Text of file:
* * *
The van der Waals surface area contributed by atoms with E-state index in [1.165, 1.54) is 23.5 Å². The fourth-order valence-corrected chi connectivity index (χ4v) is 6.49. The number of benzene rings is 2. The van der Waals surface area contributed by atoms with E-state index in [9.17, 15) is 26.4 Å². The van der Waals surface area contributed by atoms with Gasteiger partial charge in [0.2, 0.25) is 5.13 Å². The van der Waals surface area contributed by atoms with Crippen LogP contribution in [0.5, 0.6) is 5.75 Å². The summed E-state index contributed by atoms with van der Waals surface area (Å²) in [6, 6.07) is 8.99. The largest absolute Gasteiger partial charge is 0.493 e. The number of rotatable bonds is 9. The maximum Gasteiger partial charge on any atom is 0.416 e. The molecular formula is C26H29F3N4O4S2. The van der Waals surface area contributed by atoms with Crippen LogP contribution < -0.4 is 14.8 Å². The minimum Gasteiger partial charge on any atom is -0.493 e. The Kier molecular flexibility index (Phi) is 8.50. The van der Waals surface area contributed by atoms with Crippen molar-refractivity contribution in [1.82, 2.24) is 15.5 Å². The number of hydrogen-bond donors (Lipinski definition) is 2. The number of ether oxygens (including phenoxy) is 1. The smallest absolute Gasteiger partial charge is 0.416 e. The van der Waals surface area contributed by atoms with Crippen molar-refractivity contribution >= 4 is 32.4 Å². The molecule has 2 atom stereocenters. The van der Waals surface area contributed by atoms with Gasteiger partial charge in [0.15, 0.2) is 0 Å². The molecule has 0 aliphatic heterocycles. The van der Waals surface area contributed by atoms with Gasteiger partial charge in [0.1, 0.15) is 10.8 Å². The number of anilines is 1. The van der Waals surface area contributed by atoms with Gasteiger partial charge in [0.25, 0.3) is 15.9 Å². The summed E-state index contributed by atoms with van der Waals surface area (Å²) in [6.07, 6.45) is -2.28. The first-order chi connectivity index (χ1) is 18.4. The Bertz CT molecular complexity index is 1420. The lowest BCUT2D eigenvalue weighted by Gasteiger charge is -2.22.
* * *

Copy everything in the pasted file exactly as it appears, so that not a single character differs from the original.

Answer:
The van der Waals surface area contributed by atoms with E-state index in [1.165, 1.54) is 23.5 Å². The fourth-order valence-corrected chi connectivity index (χ4v) is 6.49. The number of benzene rings is 2. The van der Waals surface area contributed by atoms with E-state index in [9.17, 15) is 26.4 Å². The van der Waals surface area contributed by atoms with Gasteiger partial charge in [0.2, 0.25) is 5.13 Å². The van der Waals surface area contributed by atoms with Crippen LogP contribution in [0.5, 0.6) is 5.75 Å². The summed E-state index contributed by atoms with van der Waals surface area (Å²) in [6, 6.07) is 8.99. The largest absolute Gasteiger partial charge is 0.493 e. The number of rotatable bonds is 9. The maximum Gasteiger partial charge on any atom is 0.416 e. The molecular formula is C26H29F3N4O4S2. The van der Waals surface area contributed by atoms with Crippen LogP contribution < -0.4 is 14.8 Å². The minimum Gasteiger partial charge on any atom is -0.493 e. The Kier molecular flexibility index (Phi) is 8.50. The van der Waals surface area contributed by atoms with Crippen molar-refractivity contribution in [1.82, 2.24) is 15.5 Å². The number of hydrogen-bond donors (Lipinski definition) is 2. The number of ether oxygens (including phenoxy) is 1. The smallest absolute Gasteiger partial charge is 0.416 e. The van der Waals surface area contributed by atoms with Crippen molar-refractivity contribution >= 4 is 32.4 Å². The molecule has 2 atom stereocenters. The van der Waals surface area contributed by atoms with Gasteiger partial charge in [0.15, 0.2) is 0 Å². The molecule has 0 aliphatic heterocycles. The van der Waals surface area contributed by atoms with Gasteiger partial charge in [0.1, 0.15) is 10.8 Å². The number of anilines is 1. The van der Waals surface area contributed by atoms with Gasteiger partial charge in [0.25, 0.3) is 15.9 Å². The summed E-state index contributed by atoms with van der Waals surface area (Å²) in [6.07, 6.45) is -2.28. The first-order chi connectivity index (χ1) is 18.4. The Bertz CT molecular complexity index is 1420. The lowest BCUT2D eigenvalue weighted by Gasteiger charge is -2.22.